Netanyahu: Hamas responsible for rockets on Eilat; we will retaliate
PM also blames Lebanese government for violence at border, days after Grad rocket salvo killed Jordanian man in attack from Sinai.
Prime Minister Benjamin Netanyahu declared on Israeli television Wednesday that Hamas was responsible for the deadly rocket fire on Israel's and Jordan's Red Sea ports on Monday, and that Israel would retaliate.
Earlier Wednesday, Egyptian officials also confirmed that the rocket attacks, which had killed a Jordanian taxi driver in Aqaba, had been carried out by the militant Palestinian group operating from Egypt, after days of denials.
"Over recent days we've witnessed three attacks against Israel," Netanyahu said in a special announcement on Israeli television. "An attack from Gaza on Ashkelon, an attack by the Lebanese army on Israel Defense Forces troops carrying out a routine operation, and another attack from the Sinai peninsula at Eilat. I want to make very clear to Hamas and to the Lebanese government that we view them as responsible for the violent provocation against us."
"Don't test our determination to protect our citizens," the prime minister went on to say.
"Israel will retaliate for every assault. Apparently there were those who understood that, and tried to avoid taking responsibility for these crimes. Three days after our retaliatory operation in Gaza, Grad rockets were fired from Sinai at Eilat and Aqaba by a seemingly anonymous organization. Several months earlier, on April 22, similar rocket fire came from Sinai. We investigated the two incidents – it became clear beyond a doubt that Hamas' military wing in Gaza had perpetrated both attacks under disguise," Netanyahu explained.
"I want to clarify that the use of a third country's soil, one that seeks peace, in order to launch rockets at Israel, will not help Hamas escape culpability. Israel views the attacks against its citizens with extreme severity, as well as the attempt to destabilize Israel's relations with Egypt and Jordan," the prime minister continued.
"Whoever shoots at Israeli citizens, and it doesn't matter from where, we will find them and hit them hard," Netanyahu concluded.
Earlier Wednesday, an Egyptian security official said Hamas had fired seven rockets, including one which misfired and left debris near a security facility in the town of Taba.
The attackers fired Soviet-style Grad rockets of the type used by militants in Lebanon and Gaza, he added, speaking on condition of anonymity because of the sensitivity of the issue.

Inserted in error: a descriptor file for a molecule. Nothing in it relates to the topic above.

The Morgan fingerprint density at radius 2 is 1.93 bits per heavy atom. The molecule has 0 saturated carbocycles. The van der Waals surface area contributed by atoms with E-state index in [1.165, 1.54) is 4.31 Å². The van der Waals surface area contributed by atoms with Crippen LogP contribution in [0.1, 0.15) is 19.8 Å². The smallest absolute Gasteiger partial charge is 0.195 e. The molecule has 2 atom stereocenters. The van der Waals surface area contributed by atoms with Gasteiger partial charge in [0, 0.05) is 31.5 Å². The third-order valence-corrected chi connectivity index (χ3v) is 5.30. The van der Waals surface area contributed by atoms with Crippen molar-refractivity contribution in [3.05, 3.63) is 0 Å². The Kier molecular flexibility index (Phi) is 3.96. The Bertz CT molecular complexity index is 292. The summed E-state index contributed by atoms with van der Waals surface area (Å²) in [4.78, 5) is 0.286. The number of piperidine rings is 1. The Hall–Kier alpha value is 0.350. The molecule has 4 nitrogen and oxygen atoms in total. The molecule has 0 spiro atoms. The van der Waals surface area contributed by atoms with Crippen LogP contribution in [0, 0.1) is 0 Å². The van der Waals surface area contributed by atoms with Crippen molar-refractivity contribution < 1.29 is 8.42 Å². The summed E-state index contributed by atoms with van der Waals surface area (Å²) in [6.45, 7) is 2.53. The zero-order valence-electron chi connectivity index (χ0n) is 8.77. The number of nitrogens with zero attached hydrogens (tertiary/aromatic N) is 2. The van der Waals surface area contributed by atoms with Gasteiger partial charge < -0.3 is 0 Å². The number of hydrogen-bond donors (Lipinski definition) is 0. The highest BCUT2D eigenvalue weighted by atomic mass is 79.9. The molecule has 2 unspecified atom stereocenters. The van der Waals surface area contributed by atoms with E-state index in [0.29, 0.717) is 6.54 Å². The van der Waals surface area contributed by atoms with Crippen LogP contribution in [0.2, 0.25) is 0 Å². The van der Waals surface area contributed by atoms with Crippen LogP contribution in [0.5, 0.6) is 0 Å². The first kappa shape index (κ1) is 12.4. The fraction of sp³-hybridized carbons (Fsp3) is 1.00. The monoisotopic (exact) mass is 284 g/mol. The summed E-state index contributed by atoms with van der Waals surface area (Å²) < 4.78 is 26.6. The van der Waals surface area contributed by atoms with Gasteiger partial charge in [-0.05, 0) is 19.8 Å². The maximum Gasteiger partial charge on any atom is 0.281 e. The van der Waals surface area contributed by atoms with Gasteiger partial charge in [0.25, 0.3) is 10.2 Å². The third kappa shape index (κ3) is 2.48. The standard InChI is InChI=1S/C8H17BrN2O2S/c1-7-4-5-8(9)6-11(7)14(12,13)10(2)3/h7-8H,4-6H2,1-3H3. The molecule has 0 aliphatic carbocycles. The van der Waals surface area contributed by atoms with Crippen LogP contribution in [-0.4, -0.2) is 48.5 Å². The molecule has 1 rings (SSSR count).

The rockets hit a narrow area of the Red Coast where the Israeli and Jordanian ports are located side by side. One person was killed and four people were wounded.
Aqaba and Eilat are more than 300 kilometers from Hamas' stronghold in the Gaza Strip. However, an unnamed Egyptian source told Egypt's state MENA agency on Wednesday that "preliminary information indicates that Palestinian factions from the Gaza Strip are behind that operation."
Hamas spokesman Sami Abu Zuhri criticized the Egyptian claim, calling it politically motivated. "This sounds silly and does not depend on any actual reasonable evidence," he said.
MENA quoted Egyptian security sources on Monday as saying rockets could not have been fired from Sinai since the largely empty, desert region was very mountainous.
"Egytian statements are conflicting," Abu Zuhri said. "We doubt the credibility of these statements and believe they are unprofessional and politically motivated."
Earlier on Wednesday, Defense Minister Ehud Barak, when asked if he was convinced the rockets were fired by Hamas, told Israel Radio there could be a link.
"I do not want to say convinced, but it could be that there is a link between Hamas and this firing - perhaps not people who are part of Hamas in Gaza, perhaps a link that is a little more indirect," he said.
Egypt has not indicated where the rockets were launched from, but said it was scaling up the investigation.
"Egypt will not accept the use of its land by any party to harm Egyptian interests," the Egyptian security source said.
In 2005, rockets were fired at U.S. warships in Aqaba but missed their target and killed a Jordanian soldier on land. A group claiming links to al Qaeda said it was behind the attack.
Two years later, a Palestinian suicide bomber infiltrated through Sinai and killed three people at a bakery in Eilat, a tourist resort on Israel's southern tip which has only rarely been touched by the Middle East conflict.
Jordan and Egypt are the only Arab states to have full peace treaties with Israel. Those relations were frayed by Israel's crackdown a decade ago on a Palestinian uprising in the West Bank and Gaza Strip.
Although Egypt had initially denied that the rockets were fired from its territory, security forces in Israel were certain that the rockets came from Sinai, as has happened in the past.
A number of terrorist groups are operating in the Sinai peninsula and are busy with smuggling arms into the Gaza Strip and efforts to penetrate into Israel.
Among the groups operating in the Sinai are those with links to Hamas, Hezbollah, Al-Qaida and other global Jihadi groups.
A senior IDF source said yesterday that the rockets were meant to "embarrass Egypt."
Israel's long border with Egypt is relatively unguarded compared to the electric fences and advanced surveillance systems surrounding the Gaza Strip.
The presence of terrorist groups in the Sinai is one of the reasons for the serious travel warning issued by Israel's Counter Terrorism Unit against Israelis traveling to Sinai and Egypt.
Senior IDF sources stressed that in the past year there has been significant improvement in the coordination activities with the Egyptian and Jordanian armed forces, but they also note that on the Egyptian side there is still some hesitation to confront the gangs in the peninsula head on.
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